Any request for further information made within the initial statutory 14 or 30 day notification period does not extend the time after which an objection can be lodged.

The extension mechanism does not apply where it is necessary for [the ATO officer] to make requests of third parties (defined in footnote 11) for verification purposes.

If [ATO officers] make or amend an assessment that changes the entitlement to the amount, the taxpayer may object against the assessment or amended assessment under Part IVC.


4 – Explanatory Memorandum, House of Representatives, A New Tax System (Goods and Services Tax) Bill 1998.

5 – Peter Costello M.P., Tax Reform: Not a New Tax, A New Tax System, (Treasurer of the Commonwealth of Australia, 1998).

6 – Ibid.

7 – Taxation Review Committee, Parliament of Australia, Full Report, (1975) p 523.

8 – Costello, above n 5.

9 – Ibid.

10 A New Tax System (Goods and Services Tax) Act 1999.

11 – In VAT systems, the corresponding expressions used are Standard Rated for taxable supplies, Zero-Rated for GST Free and Exempt for Input-Taxed supplies.

12 A New Tax System (Goods and Services Tax) Act 1999 s 9-30.

13 – Gov.uk, VAT rates (16 June 2017) <www.gov.uk>.

14 – Canada Revenue Agency, Charge the GST/HST (13 December 2016) <www.cra-arc.gc.ca>.

15 – New Zealand Inland Revenue, About GST (16 February 2016) <www.ird.govt.nz>.

16 – Commonwealth Grants Commission, About the CGC <www.cgc.gov.au>; Council of Australian Governments, Intergovernmental Agreement on Federal Financial Relations (2008) <www.cgc.gov.au>.

17 – Certain legislative and explanatory documents, as well as court decisions, refer to ‘GST returns’. The GST return forms a part of an entity’s Business Activity Statement (BAS) and it is the BAS that is retained for verification. For consistency, this report will use the term BAS rather than GST return.

18 – Australian Taxation Office (ATO), Options for reporting and paying GST (16 June 2015) <www.ato.gov.au>.

19 – Commissioner of Taxation, Annual Report 2015-16 (2016) p 40.

20 – ATO, Current year commitments to service (24 July 2017) <www.ato.gov.au>.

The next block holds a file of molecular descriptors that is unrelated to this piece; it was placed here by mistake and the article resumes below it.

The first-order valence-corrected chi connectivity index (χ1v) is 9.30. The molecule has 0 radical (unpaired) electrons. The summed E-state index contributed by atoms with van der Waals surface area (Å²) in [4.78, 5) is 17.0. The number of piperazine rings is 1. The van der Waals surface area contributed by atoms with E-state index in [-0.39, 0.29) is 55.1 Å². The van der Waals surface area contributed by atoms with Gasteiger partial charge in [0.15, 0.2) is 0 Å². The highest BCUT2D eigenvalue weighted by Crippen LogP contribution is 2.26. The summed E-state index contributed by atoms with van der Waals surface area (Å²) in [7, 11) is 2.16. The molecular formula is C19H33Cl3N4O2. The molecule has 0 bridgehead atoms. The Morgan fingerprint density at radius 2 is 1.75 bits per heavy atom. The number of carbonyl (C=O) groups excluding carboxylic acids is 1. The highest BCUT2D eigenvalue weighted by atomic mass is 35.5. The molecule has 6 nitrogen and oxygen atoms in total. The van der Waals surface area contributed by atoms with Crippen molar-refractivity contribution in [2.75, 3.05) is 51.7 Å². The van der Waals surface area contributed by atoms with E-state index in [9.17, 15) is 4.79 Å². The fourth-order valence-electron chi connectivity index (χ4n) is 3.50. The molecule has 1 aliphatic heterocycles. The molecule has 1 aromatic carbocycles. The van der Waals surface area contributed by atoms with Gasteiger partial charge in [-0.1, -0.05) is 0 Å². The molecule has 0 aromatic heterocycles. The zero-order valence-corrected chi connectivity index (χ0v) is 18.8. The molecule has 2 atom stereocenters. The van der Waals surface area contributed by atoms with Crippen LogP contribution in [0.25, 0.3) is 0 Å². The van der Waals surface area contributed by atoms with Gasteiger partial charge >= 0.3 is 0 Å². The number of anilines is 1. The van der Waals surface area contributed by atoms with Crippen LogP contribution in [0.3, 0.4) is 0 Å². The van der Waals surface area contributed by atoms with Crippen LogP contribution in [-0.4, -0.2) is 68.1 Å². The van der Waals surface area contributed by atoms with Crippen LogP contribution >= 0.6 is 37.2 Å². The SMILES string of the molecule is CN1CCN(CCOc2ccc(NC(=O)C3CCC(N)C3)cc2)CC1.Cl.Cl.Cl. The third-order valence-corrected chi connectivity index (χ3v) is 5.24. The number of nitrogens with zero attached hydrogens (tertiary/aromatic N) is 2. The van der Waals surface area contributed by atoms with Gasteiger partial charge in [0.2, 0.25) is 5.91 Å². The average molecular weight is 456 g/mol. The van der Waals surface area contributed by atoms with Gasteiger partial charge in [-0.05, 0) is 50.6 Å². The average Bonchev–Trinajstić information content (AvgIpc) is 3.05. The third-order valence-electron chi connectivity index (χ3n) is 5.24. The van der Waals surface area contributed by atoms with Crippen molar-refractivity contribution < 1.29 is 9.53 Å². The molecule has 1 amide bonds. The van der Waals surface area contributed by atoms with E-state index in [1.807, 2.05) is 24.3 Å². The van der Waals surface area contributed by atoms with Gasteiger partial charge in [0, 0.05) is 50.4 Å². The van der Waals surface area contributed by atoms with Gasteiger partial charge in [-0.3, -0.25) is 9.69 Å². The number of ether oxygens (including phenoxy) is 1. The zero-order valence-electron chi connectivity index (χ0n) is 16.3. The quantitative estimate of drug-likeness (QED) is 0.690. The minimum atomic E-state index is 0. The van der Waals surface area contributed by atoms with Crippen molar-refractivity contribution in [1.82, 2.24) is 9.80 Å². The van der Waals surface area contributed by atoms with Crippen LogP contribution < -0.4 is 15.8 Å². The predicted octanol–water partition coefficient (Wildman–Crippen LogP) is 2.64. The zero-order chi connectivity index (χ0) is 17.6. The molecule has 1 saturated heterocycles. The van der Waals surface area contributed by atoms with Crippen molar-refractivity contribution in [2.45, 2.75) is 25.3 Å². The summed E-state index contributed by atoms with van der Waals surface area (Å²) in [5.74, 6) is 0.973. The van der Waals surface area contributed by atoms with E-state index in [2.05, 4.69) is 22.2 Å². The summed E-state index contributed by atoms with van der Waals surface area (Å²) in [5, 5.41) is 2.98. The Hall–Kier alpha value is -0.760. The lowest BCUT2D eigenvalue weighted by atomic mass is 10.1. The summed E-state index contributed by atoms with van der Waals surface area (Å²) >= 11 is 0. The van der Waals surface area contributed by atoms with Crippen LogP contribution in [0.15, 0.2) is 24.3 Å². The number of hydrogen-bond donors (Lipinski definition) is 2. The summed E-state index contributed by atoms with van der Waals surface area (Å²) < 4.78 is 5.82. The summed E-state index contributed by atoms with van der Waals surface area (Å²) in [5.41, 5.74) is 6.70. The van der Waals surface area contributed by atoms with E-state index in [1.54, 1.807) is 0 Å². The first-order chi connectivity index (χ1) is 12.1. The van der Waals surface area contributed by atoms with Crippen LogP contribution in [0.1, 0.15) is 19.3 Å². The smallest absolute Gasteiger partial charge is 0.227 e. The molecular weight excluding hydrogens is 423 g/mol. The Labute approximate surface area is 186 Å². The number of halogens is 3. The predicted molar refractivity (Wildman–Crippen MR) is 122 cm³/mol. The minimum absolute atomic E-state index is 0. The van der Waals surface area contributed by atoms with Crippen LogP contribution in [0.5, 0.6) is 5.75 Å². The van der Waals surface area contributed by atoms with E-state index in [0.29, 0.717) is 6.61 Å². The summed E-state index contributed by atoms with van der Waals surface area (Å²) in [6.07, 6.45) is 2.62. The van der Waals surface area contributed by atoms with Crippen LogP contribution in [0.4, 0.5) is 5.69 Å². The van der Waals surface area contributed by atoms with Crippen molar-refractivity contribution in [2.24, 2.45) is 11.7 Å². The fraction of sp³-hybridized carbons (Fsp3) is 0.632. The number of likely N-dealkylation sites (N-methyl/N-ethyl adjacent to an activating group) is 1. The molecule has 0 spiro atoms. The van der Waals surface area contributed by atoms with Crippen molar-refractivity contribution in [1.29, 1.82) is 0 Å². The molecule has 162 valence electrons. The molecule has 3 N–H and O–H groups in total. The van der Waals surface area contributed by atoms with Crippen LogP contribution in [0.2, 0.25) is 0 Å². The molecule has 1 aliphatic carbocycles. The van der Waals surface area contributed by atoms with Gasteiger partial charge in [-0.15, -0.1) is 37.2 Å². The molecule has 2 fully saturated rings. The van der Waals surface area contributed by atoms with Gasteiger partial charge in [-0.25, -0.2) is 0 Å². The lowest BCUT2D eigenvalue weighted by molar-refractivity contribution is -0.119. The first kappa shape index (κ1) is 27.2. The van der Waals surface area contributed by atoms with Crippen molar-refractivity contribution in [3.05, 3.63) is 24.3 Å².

21 – Commissioner of Taxation, above n 19, p 225.

22 A New Tax System (Goods and Services Tax) Act 1999, pt 2-6 div 29.

23 – Gov.uk, VAT repayments (15 June 2017) <www.gov.uk>.

24 Goods and Services Tax Act 1985 (NZ).

25 – Canada Revenue Agency, After filing a GST/HST return, (20 October 2016) <www.cra-arc.gc.ca>

26 Multiflex Pty Ltd v Commissioner of Taxation (2011) 81 ATR 347, 349 at para 3.

27 – Explanatory Memorandum, House of Representative, Tax and Superannuation Laws Amendment
(2012 Measures No. 1) Bill 2012, p 71.

28 – House Standing Committee on Economics, Parliament of Australia, Advisory Report on the Tax Superannuation Laws Amendment (2012 Measures No.1) Bill 2012 (2012) pp 14-15.

29 Multiflex Pty Ltd v Commissioner of Taxation (2011) 81 ATR 347.

30 Commissioner of Taxation v Multiflex Pty Ltd (2011) 197 FCR 580.

31 Multiflex Pty Ltd v Commissioner of Taxation (2011) 81 ATR 347.

32 Commissioner of Taxation v Multiflex Pty Ltd (2011) 197 FCR 580.

33 – ATO, Decision Impact Statement – Commissioner of Taxation v Multiflex Pty Ltd, 12 December 2011.

34 Commissioner of Taxation v Multiflex Pty Ltd (2011) 197 FCR 580, 581 at para 1.

35 – ATO, above n 33.

36 – Explanatory Memorandum, House of Representatives, Tax and Superannuation Laws Amendment
(2012 Measures No. 1) Bill, 2012, p 2.

37 Taxation Administration Act 1953 s 8AAZLGA(1).

38 Taxation Administration Act 1953 s 8AAZLGA(2).

39 – ATO, Where is my BAS refund? – We check your refund (18 April 2017) <https://www.ato.gov.au>.

40 – ATO, Exercise of Commissioner’s discretion to retain a refund, PSLA 2012/6, 9 July 2016, appendix.

41 Taxation Administration Act 1953 s 8AAZLGA(3).

42 Taxation Administration Act 1953 s 8AAZLGA(5)(b).

43 Taxation Administration Act 1953 s 8AAZLGA(5)(a).

44 – ATO, Commissioner’s discretion to retain a refund, above n 40, para 3.

45 – ATO, Commissioner’s discretion to retain a refund, above n 40, para 6 and appendix.

46 – Ibid, para 9.

47 – Ibid.

48 – Ibid, para 15.